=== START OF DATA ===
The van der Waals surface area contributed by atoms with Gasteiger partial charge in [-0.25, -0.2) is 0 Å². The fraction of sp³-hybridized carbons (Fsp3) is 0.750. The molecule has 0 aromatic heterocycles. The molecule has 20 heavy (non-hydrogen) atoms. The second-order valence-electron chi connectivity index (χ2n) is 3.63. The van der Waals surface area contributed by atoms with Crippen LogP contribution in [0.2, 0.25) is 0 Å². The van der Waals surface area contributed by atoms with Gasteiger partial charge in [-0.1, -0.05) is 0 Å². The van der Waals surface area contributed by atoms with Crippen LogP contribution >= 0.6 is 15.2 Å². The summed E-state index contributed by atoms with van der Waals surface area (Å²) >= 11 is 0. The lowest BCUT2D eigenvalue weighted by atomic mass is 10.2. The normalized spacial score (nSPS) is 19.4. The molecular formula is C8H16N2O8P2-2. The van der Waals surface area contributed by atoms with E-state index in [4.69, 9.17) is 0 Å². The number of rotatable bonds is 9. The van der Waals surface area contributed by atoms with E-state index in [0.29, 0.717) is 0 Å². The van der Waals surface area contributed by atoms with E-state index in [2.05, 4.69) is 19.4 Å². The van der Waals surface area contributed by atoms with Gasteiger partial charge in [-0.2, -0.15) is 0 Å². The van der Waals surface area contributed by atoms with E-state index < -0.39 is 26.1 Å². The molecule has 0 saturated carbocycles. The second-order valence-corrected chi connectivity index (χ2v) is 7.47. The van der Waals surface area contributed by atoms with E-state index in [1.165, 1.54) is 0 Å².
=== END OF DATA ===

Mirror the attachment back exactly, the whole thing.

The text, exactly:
The van der Waals surface area contributed by atoms with Gasteiger partial charge in [-0.25, -0.2) is 0 Å². The fraction of sp³-hybridized carbons (Fsp3) is 0.750. The molecule has 0 aromatic heterocycles. The molecule has 20 heavy (non-hydrogen) atoms. The second-order valence-electron chi connectivity index (χ2n) is 3.63. The van der Waals surface area contributed by atoms with Crippen LogP contribution in [0.2, 0.25) is 0 Å². The van der Waals surface area contributed by atoms with Gasteiger partial charge in [-0.1, -0.05) is 0 Å². The van der Waals surface area contributed by atoms with Crippen LogP contribution >= 0.6 is 15.2 Å². The summed E-state index contributed by atoms with van der Waals surface area (Å²) >= 11 is 0. The lowest BCUT2D eigenvalue weighted by atomic mass is 10.2. The normalized spacial score (nSPS) is 19.4. The molecular formula is C8H16N2O8P2-2. The van der Waals surface area contributed by atoms with E-state index in [4.69, 9.17) is 0 Å². The number of rotatable bonds is 9. The van der Waals surface area contributed by atoms with E-state index in [0.29, 0.717) is 0 Å². The van der Waals surface area contributed by atoms with E-state index in [2.05, 4.69) is 19.4 Å². The van der Waals surface area contributed by atoms with Gasteiger partial charge in [-0.2, -0.15) is 0 Å². The van der Waals surface area contributed by atoms with E-state index < -0.39 is 26.1 Å². The molecule has 0 saturated carbocycles. The second-order valence-corrected chi connectivity index (χ2v) is 7.47. The van der Waals surface area contributed by atoms with E-state index in [1.165, 1.54) is 0 Å².